No, not that Nigel – the UKIP Farage one – but Nigel Dodds, whom nobody outside Northern Ireland (and few inside it for that matter) has ever heard of.

But with an expected mish-mash outcome to the result, with neither of the major parties winning a majority, the minor cast members will be crucial players in deciding who rules. In short, reprising 2010, the tail will wag the dog.

Which is where Doddsy comes in. Tipped to replace Peter Robinson as leader of Ulster’s Democratic Unionist Party (DUP) – the bunch invented by the late Reverend Ian Paisley, who brought the fire and brimstone of religion to bear on politics – Nige could even emerge as Deputy Prime Minister, depending on which way he throws the dice of his eight MPs.

After much cogitation, as a huge fan of Wallace & Gromit, he will come out in favour of Ed Miliband for Prime Minister, since the Labour leader is a doppelganger for Wallace and Wensleydale is also the DUP’s favourite cheese.

NOBEL LAUREATE & CIGAR MAGNET: Pope Francis will scoop the Peace Prize and the Vatican worldwide rights to selling Havana cigars

NOBEL LAUREATE & CIGAR MAGNET: Pope Francis will scoop the Peace Prize and the Vatican worldwide rights to selling Havana cigars

The Tories will sack David Cameron, merge with UKIP to become the Conservative, Unionist and UK Independence Party and elect London Mayor, Boris Johnson, as leader, who’ll make Nigel – the Farage one – Shadow Foreign Secretary.

Nick Clegg will quit as head honcho of the Liberal Democrats; their core voters will switch to the Greens, who’ll demand a ban on all forms of petrol-powered transport, resulting in an influx of Hong Kong rickshaw pullers, in anticipation they will eventually replace London’s Routemaster buses.

In the Middle East, the Saudis will wreck the Iranian economy by driving down the price of oil to a bucket of camel dung a barrel and do a back-channel deal with Israel to buy the Matzoball Bomb – a doomsday weapon with a difference, since all infected by its fallout turn Jewish.

It will first be tested on the headbanging jihadi rabble of IS/ISIL/ISIS, thorns by any other name in the side of humanity, who will – en masse – discard their AK47s to become rabbinical students.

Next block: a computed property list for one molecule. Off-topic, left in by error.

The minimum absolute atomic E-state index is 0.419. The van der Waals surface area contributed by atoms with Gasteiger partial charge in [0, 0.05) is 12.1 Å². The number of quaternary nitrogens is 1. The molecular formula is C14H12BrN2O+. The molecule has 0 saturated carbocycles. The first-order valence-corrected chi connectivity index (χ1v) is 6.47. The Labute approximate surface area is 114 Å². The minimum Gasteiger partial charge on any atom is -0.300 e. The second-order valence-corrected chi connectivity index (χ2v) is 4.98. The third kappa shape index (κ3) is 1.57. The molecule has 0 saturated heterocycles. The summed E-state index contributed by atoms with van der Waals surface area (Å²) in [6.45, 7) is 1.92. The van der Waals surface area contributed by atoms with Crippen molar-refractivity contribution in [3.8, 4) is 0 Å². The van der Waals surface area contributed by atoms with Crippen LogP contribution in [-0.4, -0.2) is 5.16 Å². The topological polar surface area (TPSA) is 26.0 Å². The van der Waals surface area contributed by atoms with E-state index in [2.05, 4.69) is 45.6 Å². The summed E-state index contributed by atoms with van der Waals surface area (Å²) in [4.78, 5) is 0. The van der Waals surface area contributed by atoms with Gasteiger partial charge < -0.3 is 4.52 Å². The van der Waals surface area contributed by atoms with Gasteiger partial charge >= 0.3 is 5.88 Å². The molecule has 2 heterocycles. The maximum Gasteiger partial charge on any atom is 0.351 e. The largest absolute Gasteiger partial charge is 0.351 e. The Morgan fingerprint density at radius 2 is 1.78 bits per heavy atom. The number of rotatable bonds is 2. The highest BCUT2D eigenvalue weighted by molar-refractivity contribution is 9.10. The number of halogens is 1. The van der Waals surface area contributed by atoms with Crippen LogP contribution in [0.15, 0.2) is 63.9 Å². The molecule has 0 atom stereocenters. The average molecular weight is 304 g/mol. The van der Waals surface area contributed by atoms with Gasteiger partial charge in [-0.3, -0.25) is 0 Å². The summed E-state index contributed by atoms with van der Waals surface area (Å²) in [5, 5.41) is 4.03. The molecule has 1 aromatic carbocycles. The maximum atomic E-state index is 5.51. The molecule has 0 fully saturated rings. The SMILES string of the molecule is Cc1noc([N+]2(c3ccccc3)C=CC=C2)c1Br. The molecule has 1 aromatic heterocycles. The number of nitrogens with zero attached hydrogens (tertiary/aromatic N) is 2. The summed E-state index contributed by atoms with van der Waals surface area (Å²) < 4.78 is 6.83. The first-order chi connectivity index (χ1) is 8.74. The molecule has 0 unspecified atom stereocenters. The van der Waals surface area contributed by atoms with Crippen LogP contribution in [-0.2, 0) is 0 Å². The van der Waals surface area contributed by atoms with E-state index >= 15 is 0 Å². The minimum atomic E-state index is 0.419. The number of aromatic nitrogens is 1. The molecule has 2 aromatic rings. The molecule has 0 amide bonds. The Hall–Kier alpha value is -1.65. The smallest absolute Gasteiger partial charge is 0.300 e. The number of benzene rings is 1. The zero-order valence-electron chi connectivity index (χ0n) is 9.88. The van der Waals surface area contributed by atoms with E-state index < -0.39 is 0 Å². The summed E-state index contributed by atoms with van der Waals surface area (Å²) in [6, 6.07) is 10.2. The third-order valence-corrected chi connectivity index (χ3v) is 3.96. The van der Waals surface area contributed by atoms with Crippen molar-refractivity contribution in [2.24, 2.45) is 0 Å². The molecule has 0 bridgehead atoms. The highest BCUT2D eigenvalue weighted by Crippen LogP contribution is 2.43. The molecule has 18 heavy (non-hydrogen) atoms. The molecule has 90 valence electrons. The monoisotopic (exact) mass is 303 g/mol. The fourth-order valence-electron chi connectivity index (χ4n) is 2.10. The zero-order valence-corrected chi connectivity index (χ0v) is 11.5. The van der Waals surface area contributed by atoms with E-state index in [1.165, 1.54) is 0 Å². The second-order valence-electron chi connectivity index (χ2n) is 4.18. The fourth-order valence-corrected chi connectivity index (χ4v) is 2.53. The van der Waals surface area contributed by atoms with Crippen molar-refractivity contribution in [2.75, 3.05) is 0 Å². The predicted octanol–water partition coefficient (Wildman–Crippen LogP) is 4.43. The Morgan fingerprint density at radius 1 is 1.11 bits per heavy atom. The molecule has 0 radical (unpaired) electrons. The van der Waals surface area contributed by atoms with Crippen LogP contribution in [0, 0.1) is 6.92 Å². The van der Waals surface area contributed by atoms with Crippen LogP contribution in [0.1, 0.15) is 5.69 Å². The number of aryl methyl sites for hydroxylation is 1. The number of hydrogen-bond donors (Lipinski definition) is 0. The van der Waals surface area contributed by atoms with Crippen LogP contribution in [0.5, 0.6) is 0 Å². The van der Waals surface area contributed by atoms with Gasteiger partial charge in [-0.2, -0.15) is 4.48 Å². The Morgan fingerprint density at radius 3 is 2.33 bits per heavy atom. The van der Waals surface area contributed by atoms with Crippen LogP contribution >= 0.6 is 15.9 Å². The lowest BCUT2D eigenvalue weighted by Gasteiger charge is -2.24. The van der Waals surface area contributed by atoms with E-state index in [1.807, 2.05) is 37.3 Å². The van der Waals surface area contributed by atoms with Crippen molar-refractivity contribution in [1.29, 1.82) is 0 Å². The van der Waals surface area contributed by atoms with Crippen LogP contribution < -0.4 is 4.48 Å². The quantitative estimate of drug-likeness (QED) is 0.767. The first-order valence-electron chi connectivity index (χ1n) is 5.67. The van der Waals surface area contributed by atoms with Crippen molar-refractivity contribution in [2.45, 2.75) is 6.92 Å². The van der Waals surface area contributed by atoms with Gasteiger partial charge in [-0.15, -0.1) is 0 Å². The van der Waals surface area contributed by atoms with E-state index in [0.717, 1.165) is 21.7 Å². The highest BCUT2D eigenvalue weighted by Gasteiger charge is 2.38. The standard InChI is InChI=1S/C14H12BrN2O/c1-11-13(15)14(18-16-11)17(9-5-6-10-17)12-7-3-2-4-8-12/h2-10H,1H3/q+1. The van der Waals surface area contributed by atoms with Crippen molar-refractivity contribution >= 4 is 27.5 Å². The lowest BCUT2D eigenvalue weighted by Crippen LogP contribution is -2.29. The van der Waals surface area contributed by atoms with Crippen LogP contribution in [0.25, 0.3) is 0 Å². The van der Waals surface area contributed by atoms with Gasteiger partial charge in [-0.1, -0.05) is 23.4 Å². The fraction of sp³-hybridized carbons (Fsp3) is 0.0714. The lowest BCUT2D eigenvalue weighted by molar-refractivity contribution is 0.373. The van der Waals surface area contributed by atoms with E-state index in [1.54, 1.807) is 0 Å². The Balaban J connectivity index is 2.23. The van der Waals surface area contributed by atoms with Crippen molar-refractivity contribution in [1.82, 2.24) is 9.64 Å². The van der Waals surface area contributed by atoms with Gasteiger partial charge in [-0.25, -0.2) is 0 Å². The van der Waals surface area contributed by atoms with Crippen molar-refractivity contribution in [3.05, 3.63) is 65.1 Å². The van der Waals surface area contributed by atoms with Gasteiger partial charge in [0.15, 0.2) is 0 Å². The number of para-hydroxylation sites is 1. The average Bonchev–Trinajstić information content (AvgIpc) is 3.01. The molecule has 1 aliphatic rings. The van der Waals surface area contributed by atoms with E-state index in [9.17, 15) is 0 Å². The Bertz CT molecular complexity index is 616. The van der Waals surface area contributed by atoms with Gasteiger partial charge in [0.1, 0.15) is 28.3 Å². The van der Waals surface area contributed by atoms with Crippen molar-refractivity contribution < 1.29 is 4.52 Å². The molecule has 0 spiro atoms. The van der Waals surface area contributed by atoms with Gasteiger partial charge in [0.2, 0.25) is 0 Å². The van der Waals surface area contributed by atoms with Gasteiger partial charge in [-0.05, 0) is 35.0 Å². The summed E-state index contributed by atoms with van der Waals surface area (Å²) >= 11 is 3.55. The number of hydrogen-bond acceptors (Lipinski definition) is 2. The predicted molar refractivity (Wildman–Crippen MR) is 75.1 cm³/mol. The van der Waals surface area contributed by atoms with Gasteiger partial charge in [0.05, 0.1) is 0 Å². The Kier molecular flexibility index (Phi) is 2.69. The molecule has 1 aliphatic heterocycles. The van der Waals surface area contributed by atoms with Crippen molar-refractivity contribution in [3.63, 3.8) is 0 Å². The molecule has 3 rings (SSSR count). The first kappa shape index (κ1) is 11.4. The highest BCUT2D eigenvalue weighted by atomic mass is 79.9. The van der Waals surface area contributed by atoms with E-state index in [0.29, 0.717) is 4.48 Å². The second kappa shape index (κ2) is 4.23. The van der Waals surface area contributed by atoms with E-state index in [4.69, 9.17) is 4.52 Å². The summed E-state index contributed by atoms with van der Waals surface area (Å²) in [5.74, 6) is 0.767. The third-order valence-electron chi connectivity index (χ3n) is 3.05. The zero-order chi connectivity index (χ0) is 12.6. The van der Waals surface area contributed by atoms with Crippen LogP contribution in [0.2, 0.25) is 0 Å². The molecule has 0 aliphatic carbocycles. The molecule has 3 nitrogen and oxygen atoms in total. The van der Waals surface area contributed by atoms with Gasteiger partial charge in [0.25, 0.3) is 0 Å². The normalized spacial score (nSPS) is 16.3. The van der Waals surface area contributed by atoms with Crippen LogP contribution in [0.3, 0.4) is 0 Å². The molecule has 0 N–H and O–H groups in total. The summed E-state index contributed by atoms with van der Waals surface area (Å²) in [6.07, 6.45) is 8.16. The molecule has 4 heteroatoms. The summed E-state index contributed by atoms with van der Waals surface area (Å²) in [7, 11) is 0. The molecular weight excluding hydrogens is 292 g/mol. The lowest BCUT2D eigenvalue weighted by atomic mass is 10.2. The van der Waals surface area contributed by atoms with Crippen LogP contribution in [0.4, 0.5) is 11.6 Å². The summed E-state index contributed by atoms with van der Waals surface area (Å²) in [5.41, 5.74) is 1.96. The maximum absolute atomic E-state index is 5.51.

Pope Francis will be awarded the Nobel Peace prize for his role in patching up the 45-year US-Cuba tiff; the Vatican will be given the worldwide concession to peddle Havana cigars.

Finally, the space probe, Cassini, will discover huge gold and diamond deposits on Saturn; FIFA will announce the 2026 World Cup will be held there.

So those are my forecasts for next year. But they’ll be wrong all counts, because, from long experience, I learnt there’s  no future in making predictions.

Were you a turkey or a mastermind with my EXTRA tricky Xmas quiz? Find out now…

CHECK out how you scored in my Xmas Eve EXTRA tricky trivia quiz – and find out whether you were a turkey or mastermind:-

HEADLINE HITTERS OF 2014: 1 – b (A ‘wuss’); 2 – a (Dame Helen Mirren); 3 – c (Bacon sandwich); 4 – TRICK QUESTION: Yamazaki was voted the world’s best malt whisky; 5 – b (Sharon Osbourne); 6 – a (Sheep); 7 – c (Russell Brand)

READ ALL ABOUT IT: 8 – a (Mouse); 9 – c (Oscar Wilde); 10 – TRICK QUESTION: Richard III; 11 – a (Paddington Bear); 12 – b (Mary Had A Little Lamb); 13 – c (Lady Chatterley’s Lover); 14 – a (Sherlock Holmes)

UNLUCKY DIP: 15 – b (Omega); 16 – TRICK QUESTION: The Bible doesn’t name Lot’s wife; 17 – c (M&Ms); 18 – a (Skin); 19 – b (Potassium); 20 – a (Chef); 21 – b (October – it has 31 days plus an extra hour, because the clocks go back)

THERE’S NO BUSINESS LIKE SHOWBINESS 22 – a (Paul Newman); 23 – b (Jess); 24 – c (Funerals); 25 – a (Rolling Stones); 26 – c (Green); 27 – b (North Yorkshire); 28 – TRICK QUESTION: Felicity Shagwell is Austin Power’s sexy sidekick

ALL IN THE PAST: 29 – a (William I – a.k.a. The Conqueror); 30 – c (Istanbul); 31 – c (Ronald Reagan); 32 – TRICK QUESTION: Boxing Day is also St. Stephen’s Day; 33 – a (Scientology); 34 – b (Newfoundland); 35 – b (1961)

VIVA ESPANA: 36 – b (Barcelona); 37 – c (Nose); 38 – b (V); 39 – a (La Coruna); 40 – TRICK QUESTION: Queen Letizia was once a TV reporter; 41 – c (Three – France, Portugal & Andorra); 42 – b (Costa Smeralda – it’s in Sardinia)

SO WHERE THE HECK ARE WE? 43 – b (Monaco); 44 – a (Cardiff); 45 – c (Superior); 46 – a (September); 47 – TRICK QUESTION: Saudi Arabia has no rivers; 48 – b (Greenland); 49 – c (Sargasso)

A SPORTING CHANCE: 50 – b (Red); 51 – a (Hearts); 52 – c (USA & Canada); 53 – b (Preston North End – Beckham was on loan there from Man United); 54 – a (Indianapolis); 55 – c (Carousel); 56 – b (Maria Sharapova)

IT AIN’T ROCKET SCIENCE:  57 – c (Wikipedia); 58 – b (Suntan lotions); 59 – a (Tin); 60 – c (Freckles); 61 – TRICK QUESTION: There are 16 ounces in a lb; 62 – b – (Geography); 63 – a (240,000)

… AND THE NUMBERS GAME: 64 – a (206); 65 – c (775); 66 – TRICK QUESTION: Halley’s Comet appears every 76 years; 67 – b (5); 68 – a (64); 69 – b (880,000); 70 – a (5,000)

HOW DID YOU RATE?

60 to 70 Excellent, you’re an egghead…but get out more often; 45 to 59 Very good, you’re a star in the pub bar; 30 to 44 Above average, though more swatting up is needed; 29 to 15 Below average, so clearly you watch too much Coronation Street and not enough of The Chase; 14 to 5 Let’s face it: you’re a bit of a plank; Below 5 You’re the Forrest Chump of the family!

Try my EXTRA tricky trivia quiz…it could drive you Christmas crackers!

HERE’S my annual seasonal gift to Views From The Mallorca Pier readers – a quiz that’ll separate the Christmas turkeys from the Yuletide masterminds.

So grab yourself a mince pie and pop the bubbly to get your mind fizzing over these 70 teasing questions…but beware: in each section there’s one question that’s EXTRA tricky, because none of the multiple-choice, optional answers are correct.